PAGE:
Phenomenological accounts of sociality in Husserl, Heidegger, Merleau-Ponty, Sartre, Scheler, Schütz, Stein and many others offer powerful lines of arguments to recast current, predominantly analytic, discussions on collective intentionality and social cognition. Against this background, the aim of this volume is to reevaluate, critically and in contemporary terms, the rich phenomenological resources regarding social reality: the interpersonal, collective and communal aspects of the life-world (Lebenswelt). Specifically, the book pursues three interrelated objectives: it aims 1.) to systematically explore the key phenomenological aspects of social reality; 2.) to offer novel, state-of-the-art assessments of both central and lesser-known proponents of the phenomenology of sociality (Gurwitsch, Löwith, von Hildebrand, or Walther), and 3.) to contextualize this elaborate body of work in light of contemporary social cognition research, the growing literature in analytic social ontology, and current trends in moral psychology, moral phenomenology, and social and political philosophy. The collection brings together original articles by a host of prominent scholars and upcoming young talents to provide a comprehensive and up-to-date treatment of the topic. It will be essential reading for those studying phenomenological accounts of intersubjectivity, empathy, and community, including analytic, social, moral and political philosophers, and will also be of interest for social scientists and social psychologists.
"This volume is thus a rather adventurous and truly inspiring journey through a wide variety of topics and views, with just enough salient landmarks … never to lose one's orientation along the many ways." — Notre Dame Philosophical Reviews
"Phenomenology of Sociality is an excellent resource for graduate students and professional academics interested in learning more about phenomenology’s engagement with the social and how phenomenology can make a positive contribution to current debates in social ontology, social cognition, collective intentionality, and philosophy of the emotions." – Timothy A. Burns in Husserl Studies
"Szanto’s and Moran’s volume is a veritable treasure trove that amply documents the fertility and richness of the phenomenological tradition. Containing contributions on both familiar and lesser well known phenomenologists, Phenomenology of Sociality is mandatory reading for anybody working on sociality and collective intentionality." – Dan Zahavi, Professor of Philosophy, University of Copenhagen
"This book is essential reading for anyone interested in the phenomenological foundations of the social mind and our experience of living together in a common world of the ‘We’. It brings together eminent scholars and talented young researchers to evaluate the relevance of a phenomenological theory of sociality in contemporary philosophical and interdisciplinary discussions, thereby revitalizing lesser-known voices from the tradition as well as exploring new directions of phenomenological research." – Thiemo Breyer, University of Cologne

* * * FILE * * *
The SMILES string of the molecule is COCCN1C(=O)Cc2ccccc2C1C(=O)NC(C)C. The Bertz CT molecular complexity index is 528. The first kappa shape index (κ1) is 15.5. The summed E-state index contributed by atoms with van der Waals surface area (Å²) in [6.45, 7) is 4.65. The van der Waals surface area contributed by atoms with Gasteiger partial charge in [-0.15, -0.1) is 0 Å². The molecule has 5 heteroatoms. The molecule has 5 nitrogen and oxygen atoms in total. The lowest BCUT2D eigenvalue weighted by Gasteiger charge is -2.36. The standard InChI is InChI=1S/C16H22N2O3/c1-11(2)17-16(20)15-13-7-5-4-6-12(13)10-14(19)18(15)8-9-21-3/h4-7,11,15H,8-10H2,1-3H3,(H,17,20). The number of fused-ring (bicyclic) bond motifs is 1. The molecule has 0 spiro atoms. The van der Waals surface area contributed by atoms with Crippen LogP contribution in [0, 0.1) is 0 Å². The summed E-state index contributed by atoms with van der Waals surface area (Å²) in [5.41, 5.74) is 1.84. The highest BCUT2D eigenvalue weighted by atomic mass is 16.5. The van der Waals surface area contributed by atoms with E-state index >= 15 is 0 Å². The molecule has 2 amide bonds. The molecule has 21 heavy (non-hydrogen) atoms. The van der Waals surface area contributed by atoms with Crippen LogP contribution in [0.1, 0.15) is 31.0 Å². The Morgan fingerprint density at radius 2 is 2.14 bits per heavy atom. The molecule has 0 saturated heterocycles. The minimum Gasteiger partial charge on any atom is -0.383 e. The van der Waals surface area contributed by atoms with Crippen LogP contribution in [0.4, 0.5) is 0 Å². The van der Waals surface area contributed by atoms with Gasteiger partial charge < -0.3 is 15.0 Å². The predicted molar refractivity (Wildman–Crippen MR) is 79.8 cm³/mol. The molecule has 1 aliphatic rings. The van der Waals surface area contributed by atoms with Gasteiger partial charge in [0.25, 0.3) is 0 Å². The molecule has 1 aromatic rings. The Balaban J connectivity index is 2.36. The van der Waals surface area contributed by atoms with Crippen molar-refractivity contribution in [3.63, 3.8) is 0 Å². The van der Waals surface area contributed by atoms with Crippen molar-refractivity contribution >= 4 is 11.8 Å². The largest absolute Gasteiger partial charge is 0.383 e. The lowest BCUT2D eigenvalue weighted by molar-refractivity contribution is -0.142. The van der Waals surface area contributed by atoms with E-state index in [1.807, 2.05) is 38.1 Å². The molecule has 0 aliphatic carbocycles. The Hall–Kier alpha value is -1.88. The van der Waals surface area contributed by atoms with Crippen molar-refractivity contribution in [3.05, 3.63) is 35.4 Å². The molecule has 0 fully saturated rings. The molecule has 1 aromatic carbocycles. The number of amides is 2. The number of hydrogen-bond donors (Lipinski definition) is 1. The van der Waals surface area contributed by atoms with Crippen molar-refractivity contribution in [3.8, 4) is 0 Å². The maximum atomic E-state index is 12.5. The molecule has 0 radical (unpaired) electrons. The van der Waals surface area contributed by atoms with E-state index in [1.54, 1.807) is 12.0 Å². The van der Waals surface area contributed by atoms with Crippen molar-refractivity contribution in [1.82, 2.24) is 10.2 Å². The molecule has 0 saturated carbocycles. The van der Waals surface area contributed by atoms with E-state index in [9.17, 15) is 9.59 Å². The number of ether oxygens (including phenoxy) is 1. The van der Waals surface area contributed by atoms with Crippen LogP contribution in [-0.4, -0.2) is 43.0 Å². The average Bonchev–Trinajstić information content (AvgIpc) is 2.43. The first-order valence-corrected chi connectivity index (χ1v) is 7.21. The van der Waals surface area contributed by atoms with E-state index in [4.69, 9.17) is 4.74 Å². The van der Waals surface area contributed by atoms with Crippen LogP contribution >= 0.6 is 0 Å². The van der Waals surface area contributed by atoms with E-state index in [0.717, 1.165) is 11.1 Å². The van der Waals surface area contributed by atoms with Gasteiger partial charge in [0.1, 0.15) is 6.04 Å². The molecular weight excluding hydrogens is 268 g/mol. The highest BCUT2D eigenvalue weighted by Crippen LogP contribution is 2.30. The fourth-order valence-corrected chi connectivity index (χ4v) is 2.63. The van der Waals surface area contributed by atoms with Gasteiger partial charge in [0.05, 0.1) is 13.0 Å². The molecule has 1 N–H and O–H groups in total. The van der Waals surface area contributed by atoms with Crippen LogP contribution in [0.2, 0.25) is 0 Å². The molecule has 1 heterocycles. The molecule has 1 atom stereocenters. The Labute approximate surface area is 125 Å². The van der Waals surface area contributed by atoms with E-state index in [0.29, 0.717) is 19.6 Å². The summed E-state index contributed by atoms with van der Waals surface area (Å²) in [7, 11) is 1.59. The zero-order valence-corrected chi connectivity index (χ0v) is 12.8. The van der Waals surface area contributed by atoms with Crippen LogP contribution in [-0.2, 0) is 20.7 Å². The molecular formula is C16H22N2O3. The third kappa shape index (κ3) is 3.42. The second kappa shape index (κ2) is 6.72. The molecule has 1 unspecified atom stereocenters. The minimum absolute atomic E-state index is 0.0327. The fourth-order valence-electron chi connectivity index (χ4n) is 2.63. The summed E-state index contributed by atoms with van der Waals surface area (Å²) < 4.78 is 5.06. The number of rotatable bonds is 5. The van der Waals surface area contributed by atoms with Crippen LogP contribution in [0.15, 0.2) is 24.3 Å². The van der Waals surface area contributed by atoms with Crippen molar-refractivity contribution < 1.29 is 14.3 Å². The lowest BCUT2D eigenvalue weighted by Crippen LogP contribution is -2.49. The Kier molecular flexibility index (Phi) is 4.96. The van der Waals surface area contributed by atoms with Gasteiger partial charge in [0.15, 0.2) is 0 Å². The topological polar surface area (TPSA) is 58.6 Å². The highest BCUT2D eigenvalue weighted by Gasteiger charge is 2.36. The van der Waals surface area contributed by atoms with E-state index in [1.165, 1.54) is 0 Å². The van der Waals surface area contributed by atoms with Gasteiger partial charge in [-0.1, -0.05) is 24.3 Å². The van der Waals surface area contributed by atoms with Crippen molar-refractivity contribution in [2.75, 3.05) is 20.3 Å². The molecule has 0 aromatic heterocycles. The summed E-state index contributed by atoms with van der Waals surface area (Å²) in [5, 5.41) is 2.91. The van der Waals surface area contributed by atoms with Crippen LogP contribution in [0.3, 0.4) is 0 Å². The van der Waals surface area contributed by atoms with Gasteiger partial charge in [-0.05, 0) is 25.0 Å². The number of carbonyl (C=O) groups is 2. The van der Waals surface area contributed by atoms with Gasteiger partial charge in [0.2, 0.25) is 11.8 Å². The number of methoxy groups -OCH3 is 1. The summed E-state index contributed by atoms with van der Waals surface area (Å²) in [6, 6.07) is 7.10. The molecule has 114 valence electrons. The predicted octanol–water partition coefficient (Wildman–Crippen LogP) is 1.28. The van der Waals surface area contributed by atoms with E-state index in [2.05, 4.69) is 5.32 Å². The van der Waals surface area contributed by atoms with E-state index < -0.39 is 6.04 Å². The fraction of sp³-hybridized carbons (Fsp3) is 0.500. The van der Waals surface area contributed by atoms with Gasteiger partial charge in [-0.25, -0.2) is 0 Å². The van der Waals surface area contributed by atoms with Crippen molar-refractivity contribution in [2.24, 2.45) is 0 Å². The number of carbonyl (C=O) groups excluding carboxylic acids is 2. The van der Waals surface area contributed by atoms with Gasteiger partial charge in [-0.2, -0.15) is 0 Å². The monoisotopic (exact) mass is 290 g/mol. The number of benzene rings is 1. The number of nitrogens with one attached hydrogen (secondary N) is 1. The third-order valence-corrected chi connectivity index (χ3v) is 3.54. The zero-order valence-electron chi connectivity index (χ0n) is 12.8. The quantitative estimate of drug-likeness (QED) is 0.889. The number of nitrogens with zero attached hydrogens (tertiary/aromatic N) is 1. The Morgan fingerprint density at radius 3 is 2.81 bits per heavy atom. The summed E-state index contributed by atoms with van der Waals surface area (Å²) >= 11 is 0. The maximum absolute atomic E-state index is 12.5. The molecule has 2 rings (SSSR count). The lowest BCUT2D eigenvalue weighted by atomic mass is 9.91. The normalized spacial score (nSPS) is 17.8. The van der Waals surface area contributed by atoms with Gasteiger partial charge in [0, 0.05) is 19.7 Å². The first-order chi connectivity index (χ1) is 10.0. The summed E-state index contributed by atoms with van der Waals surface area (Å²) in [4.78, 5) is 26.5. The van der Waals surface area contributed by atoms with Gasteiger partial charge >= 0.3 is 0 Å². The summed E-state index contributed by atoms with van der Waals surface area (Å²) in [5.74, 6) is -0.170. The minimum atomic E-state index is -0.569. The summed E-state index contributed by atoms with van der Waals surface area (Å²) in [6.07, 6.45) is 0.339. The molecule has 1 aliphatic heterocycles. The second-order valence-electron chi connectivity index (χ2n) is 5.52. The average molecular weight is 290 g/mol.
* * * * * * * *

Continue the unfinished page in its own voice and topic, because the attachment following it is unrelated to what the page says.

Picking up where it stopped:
"A groundbreaking collection of fresh insights into the nature of the social self." – James Mensch, Charles University, Prague
Phenomenological Discoveries Concerning the ‘We’: Mapping the Terrain Thomas Szanto, Dermot Moran Part I: Historical and Methodological Issues 1. Locating Shared Life in the ‘Thou’: Some Historical and Thematic Considerations James Risser 2.Hannah Arendt’s Conception of Actualized Plurality Sophie Loidolt 3. Habermas and Social Phenomenology: From Verstehen to Lebenswelt Richard Wolin 4. Second-Person Phenomenology Steven Crowell Part II: Intersubjectivity, the ‘We-World,’ and Objectivity 5. Concrete Interpersonal Encounters or Sharing a Common World: Which is More Fundamental in Phenomenological Approaches to Sociality? Jo-Jo Koo6. Ineinandersein and l’interlacs: The Constitution of the Social World or ‘We-World’ (Wir-Welt) Edmund Husserl and Maurice Merleau-Ponty Dermot Moran 7. Davidson and Husserl on the Social Origin of Our Concept of Objectivity Cathal O’Madagain Part III: Social Cognition, Embodiment, and Social Emotions 8. From Types to Tokens: Empathy and Typification Joona Taipale 9. An Interactionist Approach to Shared Cognition: Some Prospects and Challenges Felipe Léon 10. "If I had to live like you, I think I’d kill myself": Social Dimensions of the Experience of Illness Havi Carel 11. Shame as Fellow Feeling Christian Skirke 12. Relating to the Dead: Social Cognition and the Phenomenology of Grief Matthew Ratcliffe Part IV: Collective Intentionality and Affectivity 13. Affective Intentionality: Early Phenomenological Contributions to a New Phenomenological Sociology Íngrid Vendrell Ferran 14. Love and Other Social Stances in Early Phenomenology Alessandro Salice 15. Gurwitsch and the Role of Emotion in Collective Intentionality Eric Chelstrom 16. The Affective ‘We’: Self-regulation and Shared Emotions Joel Krueger Part V: Collective Agency and Group Personhood 17. Husserl on Groupings: Social Ontology and Phenomenology of We-Intentionality Emanuele Caminada 18. Collectivizing Persons and Personifying Collectives: Reassessing Scheler on Group Personhood Thomas Szanto 19. Brothers in Arms: Fraternity-Terror in Sartre’s Social Ontology Nicolas de Warren
Routledge Research in Phenomenology publishes volumes that relate phenomenological arguments and ideas to a broader range of current philosophical problems. It also offers more historically informed studies of themes and figures from the phenomenological tradition, with the aim to be a rich resource of new ideas and approaches that promise to enliven contemporary debates. Clearly written and rigorously argued, these books ensure accessibility to a broad philosophical audience and to theorists working in other disciplines.